I started working this storm because I couldn’t get out of it’s way. There were a few rain/hail shafts pursuing me across the flats so I went up on the ridges to get a better look at the storm. It’s not often I get to see running water in these ephemeral washes. (Good word to google). This storm just Dumped Water with marble sized hail for some time. I’m estimating 2 inches of precip fell with right at an inch of ice in places. Here it had melted somewhat since it was 60 degrees out up at the local top of the world for this shot.
The water that was accumulating down river would have been significant from this storm. I didn’t go down to the flats where dozens of these little washes conjoin into a much bigger force to be dealt with down river.
The Storm was breaking as sunset approached. Passing to our east leaving me with a window to the sky. A crepuscular display ensued for our enjoyment.
The chill in the air that night was only matched in it’s uniqueness only by the mist rising then flowing down valley. Neither something I’m used to this drought year. A river of dense fog rolling down the valley. That vision has already published on the internet a week ago. The saturated air hitting all the hail ice covering the ground made a wonderful fog generator. Both evaporation and sublimation (another google word) was occurring along with the flooding locally.
Bolt Striking the Red Hills is a MASSIVE strike. That ridge is 40 miles distant from my Telephoto lens which was trained where the last bolt struck. Quite often bolts will strike very close to the previous ones. I look for patterns and focus on that area.
I do use lightning triggers on my cameras. These are boxes that automatically sense lightning by the pattern of flashes they generate. They Trigger my Sony’s in mere microseconds. I endorse no particular brand as the several I’ve tried all have their issues but “generally” work. None are “cheap” but then again, look what you get for your efforts. I might only get 1 in 20 bolts I try to get manually without time exposures. These are 1/4 second exposures at other settings that bring in the landscape.
In pitch dark, you just set the camera on a tripod, remotely trigger it or timer the shutter at about 25 seconds at let the lightning display. This technique is the best way to get multiple bolts. This capture however was a single discharge with multiple plasma channels reaching down. This is the kind of bolt that will start fires. Forested ground is particularly easy to burn. That ridge often has a fire call during dry electrical storms that pass through now and then.
We have a local rancher that helps as a Range Officer at our Wyoming Tactical Rifle Championship in 2018 that had to leave the event. All because of a lightning strike near his ranch up in those very hills. The response of several departments along with hundreds of men saved his homestead. Unfortunately some of his ranch burned.. The grass will grow back greener the next year, I’ve seen it.
Time to Change Pants was taken by a Camera with a lightning Trigger on top of it.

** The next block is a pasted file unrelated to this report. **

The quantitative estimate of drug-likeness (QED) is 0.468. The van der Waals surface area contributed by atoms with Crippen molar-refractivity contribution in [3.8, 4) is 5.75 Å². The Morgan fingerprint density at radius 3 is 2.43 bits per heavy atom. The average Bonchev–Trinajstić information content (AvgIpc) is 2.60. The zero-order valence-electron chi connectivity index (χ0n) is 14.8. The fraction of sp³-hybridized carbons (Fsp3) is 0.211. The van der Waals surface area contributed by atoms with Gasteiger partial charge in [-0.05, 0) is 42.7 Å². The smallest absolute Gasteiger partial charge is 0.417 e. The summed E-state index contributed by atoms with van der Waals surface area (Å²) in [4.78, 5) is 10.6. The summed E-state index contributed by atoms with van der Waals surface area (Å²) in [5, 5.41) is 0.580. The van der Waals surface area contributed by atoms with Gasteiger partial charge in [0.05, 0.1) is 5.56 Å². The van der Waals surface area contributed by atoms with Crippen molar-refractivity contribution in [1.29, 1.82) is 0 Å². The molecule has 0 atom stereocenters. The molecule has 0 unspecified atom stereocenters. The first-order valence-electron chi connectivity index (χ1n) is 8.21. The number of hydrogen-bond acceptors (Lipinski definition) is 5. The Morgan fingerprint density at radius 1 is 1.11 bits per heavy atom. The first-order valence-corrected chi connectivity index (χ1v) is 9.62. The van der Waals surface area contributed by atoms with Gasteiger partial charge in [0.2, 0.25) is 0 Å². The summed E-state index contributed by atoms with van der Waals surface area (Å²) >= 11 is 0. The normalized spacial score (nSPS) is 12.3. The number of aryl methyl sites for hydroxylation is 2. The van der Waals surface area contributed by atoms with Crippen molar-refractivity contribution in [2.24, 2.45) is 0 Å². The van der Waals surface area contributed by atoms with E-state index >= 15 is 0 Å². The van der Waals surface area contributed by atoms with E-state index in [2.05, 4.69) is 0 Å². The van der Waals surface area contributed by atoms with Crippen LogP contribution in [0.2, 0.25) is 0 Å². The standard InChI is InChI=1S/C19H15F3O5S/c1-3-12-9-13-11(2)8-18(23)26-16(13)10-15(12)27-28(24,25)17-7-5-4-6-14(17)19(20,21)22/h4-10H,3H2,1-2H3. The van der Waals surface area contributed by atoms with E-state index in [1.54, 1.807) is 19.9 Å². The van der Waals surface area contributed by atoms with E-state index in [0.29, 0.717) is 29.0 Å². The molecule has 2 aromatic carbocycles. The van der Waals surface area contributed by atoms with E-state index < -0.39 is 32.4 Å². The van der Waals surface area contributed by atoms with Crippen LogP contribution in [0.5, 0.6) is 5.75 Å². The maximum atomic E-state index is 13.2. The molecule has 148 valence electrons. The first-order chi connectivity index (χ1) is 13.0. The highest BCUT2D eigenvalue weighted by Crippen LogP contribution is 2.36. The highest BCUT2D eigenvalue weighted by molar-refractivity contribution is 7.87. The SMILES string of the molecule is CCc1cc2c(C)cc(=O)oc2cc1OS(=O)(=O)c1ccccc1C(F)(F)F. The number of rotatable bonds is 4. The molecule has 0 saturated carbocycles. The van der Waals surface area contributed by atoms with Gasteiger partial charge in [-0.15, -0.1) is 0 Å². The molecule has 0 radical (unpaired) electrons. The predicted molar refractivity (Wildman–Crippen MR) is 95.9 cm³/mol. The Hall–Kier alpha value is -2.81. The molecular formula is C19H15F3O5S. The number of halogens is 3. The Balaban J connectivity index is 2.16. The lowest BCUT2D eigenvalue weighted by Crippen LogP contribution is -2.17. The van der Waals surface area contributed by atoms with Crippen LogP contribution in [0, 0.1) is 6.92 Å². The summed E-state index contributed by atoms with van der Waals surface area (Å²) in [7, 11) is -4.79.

I know this is out of season. I’m mixing into my daily posts refinished (to current standards) most of my older portfolio (4000+ images left to do. I digress..
There are many manufacturers of Lightning triggers and I endorse NONE of them….. Like game trail cameras, they all have issues I think lolol. In theory, they detect a bolt and automatically triggers the shutter. Your camera settings are highly variable depending on the light so I won’t . I will tell you that 1/4 of a second is a good shutter speed. I’m really glad I wasn’t standing by the camera just under a tin roof (to keep it dry (ish). I was inside my house tending to a project and about jumped out of my chair.
To this day I don’t know what in the barn yard this het. The trees are about 100 yards out from the lens across my “front” south facing yard. Since one bolt is behind the trees fingering down to the ground, I would assume that the bolt is to the rear of the trees. It looks a tad closer than that like it might have been inside my fence.
The time between the flash and the boom was non-existent so it was quite close. (5 seconds roughly for sound to travel a mile). So as a result of this photo, I’ll be using
Location: Bliss Dinosaur Ranch, Wyoming/Montana borderlands, front yard.
Click Flash Bang and a muzzle flash from a Gov’t issue full auto m16 shorty (7.5 inch barrel) with an A2 (standard) muzzle break). (Very Short Barreled Machine gun in 5.56mm.) Known in the business as a “Flame Thrower” lolol. I was just even with the muzzle 20 feet away getting BEAT UP by the blast in the sound reflecting enclosed area. It felt to me like a mortor blowing up 50 yards out but at 600 rpm inside that big metal lined box that is an indoor range. Basically a sound amplifier. (I had hearing protection on but none the less holy cow).
At 12 frames a second for about 3 seconds (50 rounds) of full auto, this is the only blast I captured. I’m not sure if that’s the bullet just to the right of the plume but I’m betting it is… It’s all about timing….
Some specialty stuff I will do now and then lolol.
Location: 307 Indoor Range, Gillette Wyoming.
Photographers notes: 1/3000th second F10, 200mm at 20 feet. ISO 300. Pitchblack in the room. Aiming where the gun should be (couldn’t see squat)…. Bright flash… You could use flash setting too I suppose but that would be too easy lolol. You won’t catch freeze moments but the whole event that way.
Good Sunday Evening From the Bliss Dinosaur Ranch.
Lightning Time Lapse…..
Post number 2 through our system.
Here is one of the most complex manual time-lapses I’ve ever assembled. This was over about 5 minutes of a thunderstorm a few nights back. The flashes were sharp and fast…. I didn’t have a lot of time to set up so I missed some but hopefully you’ll enjoy the result…
I’m posting on a dozen multimedia sites and I will respond to questions and responses here on FB.